In addition, businesses also face the commencement of audit and review activity. As it is still quite early in this process, and much of the focus has been towards the integrity of refund claims, the level of detail and the veracity with which audits will be conducted – is unclear. Nevertheless, the penalty regime in Malaysia is severe with significant penalties (including jail terms) for incorrect reporting, and as yet, there is no promise of an initial amnesty.

Approaches to mitigating risk

As GST is still in its infancy, the application of the rules is still evolving. It is likely that initially there will be differences of opinions and approaches, which may result in differing treatments across businesses and sectors. Where differences exist, this creates the potential for price differentials, and increased or reduced margins.

A critical step to mitigating GST risk is ensuring that there are adequate controls and appropriate governance measures. Ultimately, any positions taken must be supportable in the law and stand up to audit scrutiny.

Importantly RMCD's understanding of the GST Law and how it is to be applied should improve, and they will fine-tune their approach over time. Given that they have six years to revisit past GST returns, there is ample time for them to build their knowledge, develop alternative positions to those currently accepted, and focus on risks. For businesses this means that uncertainty will potentially continue for a significant time to come.

The key focus areas therefore need to be compliance processes and regular revisiting of areas where conservative or ambiguous positions have been taken that can be challenged or changed. It is essential to stay abreast of the positions being developed by the RMCD, and adjust behaviours accordingly.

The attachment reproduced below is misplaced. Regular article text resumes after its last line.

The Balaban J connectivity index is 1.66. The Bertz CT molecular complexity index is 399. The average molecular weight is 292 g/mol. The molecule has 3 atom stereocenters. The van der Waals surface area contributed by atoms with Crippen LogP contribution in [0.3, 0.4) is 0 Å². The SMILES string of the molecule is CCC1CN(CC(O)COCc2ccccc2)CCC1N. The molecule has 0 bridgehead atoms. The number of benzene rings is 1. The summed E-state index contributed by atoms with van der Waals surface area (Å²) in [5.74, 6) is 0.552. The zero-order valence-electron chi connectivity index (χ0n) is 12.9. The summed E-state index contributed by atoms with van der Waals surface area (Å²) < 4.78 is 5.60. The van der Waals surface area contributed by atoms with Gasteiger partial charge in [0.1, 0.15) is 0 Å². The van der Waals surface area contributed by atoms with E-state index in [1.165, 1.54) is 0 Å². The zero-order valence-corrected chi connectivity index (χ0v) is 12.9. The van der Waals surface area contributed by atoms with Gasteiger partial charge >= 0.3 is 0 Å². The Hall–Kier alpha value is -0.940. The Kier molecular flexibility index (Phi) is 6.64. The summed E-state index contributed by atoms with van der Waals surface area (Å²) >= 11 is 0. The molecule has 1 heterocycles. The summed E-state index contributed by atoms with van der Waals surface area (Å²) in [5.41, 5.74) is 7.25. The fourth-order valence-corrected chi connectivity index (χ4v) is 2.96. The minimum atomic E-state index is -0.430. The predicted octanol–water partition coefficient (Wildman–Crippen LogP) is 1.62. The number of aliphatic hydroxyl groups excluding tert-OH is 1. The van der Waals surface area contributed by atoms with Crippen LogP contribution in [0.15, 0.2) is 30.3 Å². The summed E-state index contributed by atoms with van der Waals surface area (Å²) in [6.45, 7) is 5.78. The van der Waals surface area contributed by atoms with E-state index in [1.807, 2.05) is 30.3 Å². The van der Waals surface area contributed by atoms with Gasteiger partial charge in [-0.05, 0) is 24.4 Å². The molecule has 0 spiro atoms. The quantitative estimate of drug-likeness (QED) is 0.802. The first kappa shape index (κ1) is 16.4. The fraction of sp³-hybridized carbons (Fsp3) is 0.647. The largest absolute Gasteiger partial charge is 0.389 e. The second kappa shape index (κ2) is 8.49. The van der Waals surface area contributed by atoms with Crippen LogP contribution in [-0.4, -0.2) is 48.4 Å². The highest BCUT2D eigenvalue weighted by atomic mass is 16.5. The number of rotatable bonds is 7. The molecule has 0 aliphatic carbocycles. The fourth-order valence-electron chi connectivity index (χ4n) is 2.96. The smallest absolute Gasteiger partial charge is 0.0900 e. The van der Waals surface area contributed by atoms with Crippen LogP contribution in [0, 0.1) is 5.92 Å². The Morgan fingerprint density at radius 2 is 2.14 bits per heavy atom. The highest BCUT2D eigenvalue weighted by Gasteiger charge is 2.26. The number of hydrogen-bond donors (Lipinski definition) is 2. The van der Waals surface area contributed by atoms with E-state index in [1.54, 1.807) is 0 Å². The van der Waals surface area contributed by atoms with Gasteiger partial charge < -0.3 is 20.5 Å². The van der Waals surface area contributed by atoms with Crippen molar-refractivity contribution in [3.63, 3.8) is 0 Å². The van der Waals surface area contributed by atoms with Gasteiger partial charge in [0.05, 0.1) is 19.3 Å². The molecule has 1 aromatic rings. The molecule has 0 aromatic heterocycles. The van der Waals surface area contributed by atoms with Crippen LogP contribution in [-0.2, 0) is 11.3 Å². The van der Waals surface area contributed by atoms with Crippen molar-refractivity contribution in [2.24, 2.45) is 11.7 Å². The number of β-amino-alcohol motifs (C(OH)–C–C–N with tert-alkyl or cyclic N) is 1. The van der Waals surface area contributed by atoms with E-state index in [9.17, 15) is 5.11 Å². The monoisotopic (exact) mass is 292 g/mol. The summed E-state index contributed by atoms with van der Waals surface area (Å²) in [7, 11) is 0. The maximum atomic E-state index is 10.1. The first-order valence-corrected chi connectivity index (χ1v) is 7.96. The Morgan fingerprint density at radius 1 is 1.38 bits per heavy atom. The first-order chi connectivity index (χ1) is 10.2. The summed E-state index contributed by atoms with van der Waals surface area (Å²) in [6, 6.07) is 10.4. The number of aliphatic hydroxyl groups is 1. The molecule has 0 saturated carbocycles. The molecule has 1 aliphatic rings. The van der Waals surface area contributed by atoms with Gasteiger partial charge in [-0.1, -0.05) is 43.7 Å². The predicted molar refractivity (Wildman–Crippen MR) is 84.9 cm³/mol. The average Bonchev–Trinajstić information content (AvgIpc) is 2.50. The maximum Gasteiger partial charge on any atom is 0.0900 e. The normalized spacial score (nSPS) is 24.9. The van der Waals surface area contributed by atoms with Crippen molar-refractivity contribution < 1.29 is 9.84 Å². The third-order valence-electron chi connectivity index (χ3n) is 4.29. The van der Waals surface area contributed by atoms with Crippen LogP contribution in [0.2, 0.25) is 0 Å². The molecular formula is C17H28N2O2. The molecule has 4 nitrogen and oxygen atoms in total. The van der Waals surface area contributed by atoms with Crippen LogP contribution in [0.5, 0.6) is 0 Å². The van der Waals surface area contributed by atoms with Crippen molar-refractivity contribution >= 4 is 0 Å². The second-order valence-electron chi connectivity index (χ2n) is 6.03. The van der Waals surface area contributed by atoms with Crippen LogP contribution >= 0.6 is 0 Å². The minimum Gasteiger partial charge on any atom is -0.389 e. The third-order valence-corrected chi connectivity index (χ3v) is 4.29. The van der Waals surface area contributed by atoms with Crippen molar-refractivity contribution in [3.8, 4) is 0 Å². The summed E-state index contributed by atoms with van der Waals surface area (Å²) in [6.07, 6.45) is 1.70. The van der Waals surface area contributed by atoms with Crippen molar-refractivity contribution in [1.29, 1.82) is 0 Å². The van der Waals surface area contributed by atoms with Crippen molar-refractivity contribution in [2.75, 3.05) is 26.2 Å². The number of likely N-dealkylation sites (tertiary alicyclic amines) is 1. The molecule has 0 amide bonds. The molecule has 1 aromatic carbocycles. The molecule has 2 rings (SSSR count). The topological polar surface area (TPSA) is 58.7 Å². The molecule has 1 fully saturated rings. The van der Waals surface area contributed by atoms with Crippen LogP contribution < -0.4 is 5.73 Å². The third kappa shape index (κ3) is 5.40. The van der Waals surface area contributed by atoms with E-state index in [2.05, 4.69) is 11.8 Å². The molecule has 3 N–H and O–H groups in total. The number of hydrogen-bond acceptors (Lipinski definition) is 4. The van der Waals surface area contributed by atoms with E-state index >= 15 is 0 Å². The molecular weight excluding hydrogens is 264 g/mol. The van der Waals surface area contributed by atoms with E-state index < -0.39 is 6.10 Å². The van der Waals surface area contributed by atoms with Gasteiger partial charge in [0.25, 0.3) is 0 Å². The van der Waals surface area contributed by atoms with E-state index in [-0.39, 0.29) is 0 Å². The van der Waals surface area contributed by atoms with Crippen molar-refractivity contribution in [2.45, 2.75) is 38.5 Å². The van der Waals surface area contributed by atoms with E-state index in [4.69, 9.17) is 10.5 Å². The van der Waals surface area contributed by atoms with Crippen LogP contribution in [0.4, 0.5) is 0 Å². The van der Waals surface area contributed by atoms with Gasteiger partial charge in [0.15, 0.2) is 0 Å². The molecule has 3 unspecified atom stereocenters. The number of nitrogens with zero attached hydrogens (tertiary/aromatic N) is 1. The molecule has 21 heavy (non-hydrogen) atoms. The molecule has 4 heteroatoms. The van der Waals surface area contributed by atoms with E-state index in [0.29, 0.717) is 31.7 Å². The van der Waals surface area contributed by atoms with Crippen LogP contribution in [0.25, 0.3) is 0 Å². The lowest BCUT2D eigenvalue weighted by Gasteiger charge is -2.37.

In the short-term businesses should focus on the following key areas:

  • Documenting key technical positions and decisions made to date and storing these in a central repository where they can be made available during internal reviews and RMCD audits;

  • Applying controls in the GST return preparation process such as exception reports, reconciliations and trend analyses;

  • Ensuring that the key finance and tax personnel keep abreast of new developments through regular training programmes and technical updates;

  • Building internal protocols and processes for the management of GST audits, including identifying key individuals within the organisation to address queries from RMCD;

  • Seeking external advice and/or RMCD's opinion on the application of the GST Law to particular circumstances. There is a limited private ruling programme (referred to as 'Advance Rulings') available for prospective transactions, but so far RMCD have been willing to respond to specific questions outside of this programme, although such decisions would not offer the same level of protection as an official ruling.

Another area for businesses to pay special attention is the application of the anti-profiteering rules which took effect on January 1 2015 to prevent the increase of 'net profit margins' (in ringgit terms) until June 30 2016. The calculation excludes any increase in profit due to GST, but is very inflexible. It is unclear how the authorities will be enforcing these regulations, but businesses will need to take steps towards understanding the requirements to avoid risks to brand image as a result of being found to have contravened the provisions.

Senthuran Elalingam

Deloitte